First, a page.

A recent New York Times article revealed some terrifying data regarding debt in America. Consumer debt reached $12.73 trillion in the first quarter of this year. While around 70% of that is mortgages and home equity loans, about 11% is student loans, 9% is car loans, and 6% is credit cards. While these percentages might seem insignificant, history suggests that this data is cause for alarm. According to this same article, the Federal Reserve Bank of New York reported that “total household debt in the United States had reached a new peak — $12.7 trillion — in the first three months of the year, another milestone in the long, slow recovery of the nation’s economy.” The article goes on to note that debt “accounts for nearly 70 percent of all economic activity in the United States.” Once upon a time, I would have shrugged at these statistics. I didn’t consider incurring debt a problem. I borrowed money and signed up for credit cards without giving it a second thought. I didn’t have to wait. I didn’t have to ask an authority figure for permission. Going into debt allowed me to get what I wanted when I wanted it. But a year ago, the way I viewed debt radically changed.
The Cruel Master
Last year, I left a great job as a full-time writer and entered the financial planning industry. One of the reasons I pursued a career in this industry was because I knew absolutely nothing about money. I know this sounds ridiculous, but allow me to explain. At some point, I realized something was terribly wrong with my family’s finances. We were bringing in a high income but had little to show for it. We were living from paycheck to paycheck with no savings and taking on more debt. Since we were both working at the time, we earned enough to ignore our poor spending habits. The entire time, we treated debt like a pet rather than the cruel master it had become. From student loans to credit cards to car loans, we were up to our eyeballs in debt. We consolidated, refinanced, and traded in cars but never addressed the actual problem — we owed people that we had a legal and biblical responsibility to pay back. But with the arrival of a newborn and my wife coming home full-time, I knew something had to change. I’ve discovered that my family wasn’t an anomaly in this area — we were quite normal. Over the last year, I’ve met numerous families enslaved by debt and it breaks my heart. Many of them were depressed and afraid because they didn’t know freedom was possible. Although I’m leaving the financial industry, I’m committed to helping as many people as possible see the danger in accumulating debt. Rather than give you three reasons why you shouldn’t borrow, I want to share three ways debt was bad for me and my family. I hope this will help you see the dangers and risks associated with borrowing money.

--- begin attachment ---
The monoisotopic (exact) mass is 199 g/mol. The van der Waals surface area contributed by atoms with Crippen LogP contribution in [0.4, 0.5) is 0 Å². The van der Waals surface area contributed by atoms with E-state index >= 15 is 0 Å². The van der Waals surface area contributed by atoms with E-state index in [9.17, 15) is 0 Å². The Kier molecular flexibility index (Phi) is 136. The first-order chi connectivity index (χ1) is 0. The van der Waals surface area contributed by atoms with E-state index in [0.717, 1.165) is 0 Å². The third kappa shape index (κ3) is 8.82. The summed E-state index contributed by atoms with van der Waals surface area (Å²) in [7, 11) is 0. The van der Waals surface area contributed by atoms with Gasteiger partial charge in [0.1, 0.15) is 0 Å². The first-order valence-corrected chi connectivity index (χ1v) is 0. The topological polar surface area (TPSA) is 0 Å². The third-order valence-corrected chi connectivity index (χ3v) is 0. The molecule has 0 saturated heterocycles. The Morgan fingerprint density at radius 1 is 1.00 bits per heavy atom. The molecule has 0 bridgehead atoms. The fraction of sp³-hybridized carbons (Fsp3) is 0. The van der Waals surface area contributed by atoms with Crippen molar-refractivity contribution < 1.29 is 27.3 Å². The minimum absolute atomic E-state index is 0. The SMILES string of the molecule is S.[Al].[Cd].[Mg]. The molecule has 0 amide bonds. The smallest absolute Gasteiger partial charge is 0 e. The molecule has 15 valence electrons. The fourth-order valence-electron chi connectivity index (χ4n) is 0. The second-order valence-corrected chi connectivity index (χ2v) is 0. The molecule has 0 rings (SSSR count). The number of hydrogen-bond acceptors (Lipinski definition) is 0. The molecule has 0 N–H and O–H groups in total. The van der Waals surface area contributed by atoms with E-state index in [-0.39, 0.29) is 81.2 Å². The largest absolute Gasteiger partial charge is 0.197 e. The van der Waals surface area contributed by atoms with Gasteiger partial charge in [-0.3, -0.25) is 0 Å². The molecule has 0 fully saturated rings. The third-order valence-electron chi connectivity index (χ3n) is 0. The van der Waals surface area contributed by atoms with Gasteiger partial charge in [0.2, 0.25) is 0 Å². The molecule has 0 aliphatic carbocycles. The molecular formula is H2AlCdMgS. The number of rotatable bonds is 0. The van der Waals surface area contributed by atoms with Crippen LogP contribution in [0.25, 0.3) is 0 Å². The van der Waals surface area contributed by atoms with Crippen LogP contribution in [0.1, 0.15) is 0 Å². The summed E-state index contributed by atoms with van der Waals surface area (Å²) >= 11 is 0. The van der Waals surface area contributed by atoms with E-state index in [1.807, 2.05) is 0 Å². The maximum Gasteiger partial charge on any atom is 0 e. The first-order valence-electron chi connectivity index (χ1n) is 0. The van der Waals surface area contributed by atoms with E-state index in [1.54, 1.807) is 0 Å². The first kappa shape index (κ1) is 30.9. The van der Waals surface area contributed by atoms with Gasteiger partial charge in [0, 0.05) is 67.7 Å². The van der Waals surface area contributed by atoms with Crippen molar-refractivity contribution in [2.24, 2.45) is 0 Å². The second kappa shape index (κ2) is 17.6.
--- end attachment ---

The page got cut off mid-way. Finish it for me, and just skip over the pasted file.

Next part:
Debt restricted my ability to gain, save, and give wealth.
I use to spend a lot more than I made on things I didn’t need. Even worse, I have little to show for all of the debt I compiled in the process. As my mother-in-law likes to say, I was chasing big while little was kicking me in the behind. By spending more than I made, it significantly affected my ability to save, give, and gain wealth. I was always left with the delusion and excuse that I didn’t have anything to give because I was overspending what I had. I thought that if I made more money, I could solve the problem. But I had a problem that a higher income couldn’t fix. Furthermore, my ability to gain and save was hurt because I had to pay back what I borrowed. Borrowing today robs tomorrow’s paycheck.
Debt discouraged patience and encouraged impulsiveness and instant gratification.
I borrowed from a place of want, not need. When faced with the decision to save and wait or go into debt, I often chose the path of instant gratification. Borrowing money wasn’t the source of my impulsiveness, but it didn’t challenge it either. The way of patience is always best. It’s never a bad idea to choose to wait to buy something, whether you can afford it or not. Patience gives you time to ask important questions that will help you determine whether or not something is an important investment. It’s never a bad idea to choose to wait to buy something, whether you can afford it or not. Patience gives you time to ask important questions that will help you determine whether or not something is a good investment.
Debt caused anxiety and stress.
Our money problems were emotionally and spiritually exhausting. The burden of our finances weighed heavy upon us, and it affected every aspect of our lives. We’ve experienced some dark seasons as a married couple, and as I reflect on those periods, most of it was directly or indirectly tied to our finances and debt. Our lives have changed for the better since we’ve begun addressing the white elephant in the room — our debt. We’re a happier family, partly because we’re controlling our money, rather than allowing it to control us. If you’ve borrowed money and you’re currently in debt, begin taking the proper steps to eliminate it as soon as possible. If you’re considering getting a credit card or taking out a loan, count the costs and be aware of the risks associated with borrowing. Not only are you putting your wealth at risk, but you’re also putting your mental, emotional, and physical health at risk. There is too much at stake to borrow money without giving it careful thought.